Ponce de Leon lives
Some news from Seoul
South Korea, battling the effects of an ageing population, plans to spend more than 20 million dollars over the next 10 years to discover the secrets of eternal youth.South Korea isn't the only country facing the problem of a aging population. Japan, France, and in particular Russia are facing similar or worse crises. Lower birth rates and industrialization go hand in hand. That's why a total clamp down on legal immigration to the US would be foolhardy. This country will need a constant influx of people so to continue our economic prosperity.
The investment is aimed at keeping older people economically active for a longer period to compensate for the country's rock-bottom birth rate.
By 2016, the Ministry of Science and Technology plans to inject 19.8 billion won (20.6 million dollars) to fund local scientists developing age-defying technologies.
"The money -- 2.2 billion won every year -- is not enough to stop a declining population but useful to make our society healthy," said Cho Seong-Chan, a director of the ministry's technology department.
"This will also help South Korea become a superpower in the biotech industry, which is regarded as our future source to earn foreign currency," he said.
The project reflects prevailing worries about a declining population after South Korea officially became an aging society in 2000, when the ratio of the population aged 65 or older exceeded seven percent.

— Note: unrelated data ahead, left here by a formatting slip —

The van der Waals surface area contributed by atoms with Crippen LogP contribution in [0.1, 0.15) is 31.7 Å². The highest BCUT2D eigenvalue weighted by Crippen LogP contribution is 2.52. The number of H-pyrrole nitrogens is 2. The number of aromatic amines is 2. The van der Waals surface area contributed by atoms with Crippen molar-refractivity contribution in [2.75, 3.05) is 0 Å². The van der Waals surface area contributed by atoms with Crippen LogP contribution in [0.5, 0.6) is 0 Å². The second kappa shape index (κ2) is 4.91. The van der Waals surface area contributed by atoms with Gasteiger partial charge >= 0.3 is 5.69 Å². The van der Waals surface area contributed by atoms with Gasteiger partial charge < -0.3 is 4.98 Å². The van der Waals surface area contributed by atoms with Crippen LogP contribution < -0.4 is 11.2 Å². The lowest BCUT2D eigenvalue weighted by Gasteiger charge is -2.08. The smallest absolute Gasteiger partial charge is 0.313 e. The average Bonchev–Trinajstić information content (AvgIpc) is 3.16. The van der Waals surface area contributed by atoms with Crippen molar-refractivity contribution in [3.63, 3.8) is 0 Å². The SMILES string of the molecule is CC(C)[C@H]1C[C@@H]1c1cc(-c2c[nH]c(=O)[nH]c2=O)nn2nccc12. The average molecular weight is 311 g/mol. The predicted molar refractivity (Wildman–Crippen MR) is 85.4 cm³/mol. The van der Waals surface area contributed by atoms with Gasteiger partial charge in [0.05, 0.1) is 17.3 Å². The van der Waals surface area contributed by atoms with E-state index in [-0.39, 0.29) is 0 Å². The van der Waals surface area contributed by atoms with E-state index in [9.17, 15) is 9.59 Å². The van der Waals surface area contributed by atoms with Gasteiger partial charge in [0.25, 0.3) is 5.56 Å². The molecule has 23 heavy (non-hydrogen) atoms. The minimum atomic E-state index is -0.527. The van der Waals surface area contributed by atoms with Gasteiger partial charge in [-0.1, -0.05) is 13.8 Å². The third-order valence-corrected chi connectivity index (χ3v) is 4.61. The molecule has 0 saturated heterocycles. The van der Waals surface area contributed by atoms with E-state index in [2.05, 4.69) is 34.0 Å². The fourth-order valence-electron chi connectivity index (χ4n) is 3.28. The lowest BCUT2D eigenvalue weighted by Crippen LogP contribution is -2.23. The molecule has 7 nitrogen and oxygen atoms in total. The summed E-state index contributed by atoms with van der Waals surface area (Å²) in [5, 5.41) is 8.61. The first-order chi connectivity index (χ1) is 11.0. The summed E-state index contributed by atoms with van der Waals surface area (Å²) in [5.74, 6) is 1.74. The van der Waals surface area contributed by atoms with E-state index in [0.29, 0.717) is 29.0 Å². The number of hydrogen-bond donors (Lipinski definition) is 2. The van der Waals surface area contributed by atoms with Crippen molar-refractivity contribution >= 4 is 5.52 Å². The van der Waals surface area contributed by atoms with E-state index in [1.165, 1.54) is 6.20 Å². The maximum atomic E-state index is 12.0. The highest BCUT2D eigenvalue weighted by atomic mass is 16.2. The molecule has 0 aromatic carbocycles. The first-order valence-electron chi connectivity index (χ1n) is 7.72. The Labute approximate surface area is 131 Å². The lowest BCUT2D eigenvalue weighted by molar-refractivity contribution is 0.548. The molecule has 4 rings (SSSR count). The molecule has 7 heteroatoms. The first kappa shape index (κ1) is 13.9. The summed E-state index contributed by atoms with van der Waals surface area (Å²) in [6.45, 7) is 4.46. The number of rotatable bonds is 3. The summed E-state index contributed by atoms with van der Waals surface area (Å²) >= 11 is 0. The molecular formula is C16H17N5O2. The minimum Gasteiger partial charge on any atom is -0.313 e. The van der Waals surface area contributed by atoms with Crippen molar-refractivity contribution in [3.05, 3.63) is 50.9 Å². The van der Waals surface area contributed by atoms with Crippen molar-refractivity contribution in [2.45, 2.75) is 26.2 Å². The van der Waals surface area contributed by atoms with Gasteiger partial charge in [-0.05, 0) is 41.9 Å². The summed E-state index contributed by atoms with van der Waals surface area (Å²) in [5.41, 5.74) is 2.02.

Falling birth rates are a global trend but the phenomenon is especially marked in South Korea -- sparking fears that economic productivity will be seriously threatened by a rapidly ageing population.
"Our society is ageing at the fastest speed in the world," said Moon Hyung-Pyo, a researcher at the state-run Korea Development Institute. People aged 65 or above will account for 37 percent of the population in 2050, causing a huge fiscal deficit as well as a social headache, he said.
Higher spending on welfare and health care is not a perfect remedy, Moon said, suggesting South Korea should boost its birth rate and allow old people to remain healthier and work longer.
Otherwise the economic growth rate could drop from a current estimate of 4.7 percent to 2.91 percent in 2020 and 1.6 percent in 2030, he said.
The 20 million planing to be spent by the ROK seems both miniscule and misdirected. I doubt 2 million a year will even dent this looming problem, besides trying to stop aging is like getting the world to stop spinning. It just won't happen. The government would be better off to offer inducements for married couples to have more children. Though with a nation the size of Indiana, and 40 million people living in it, producing more South Koreans also has its drawbacks. I'm afraid there is no easy answer.
Hat tip- GI in Korea
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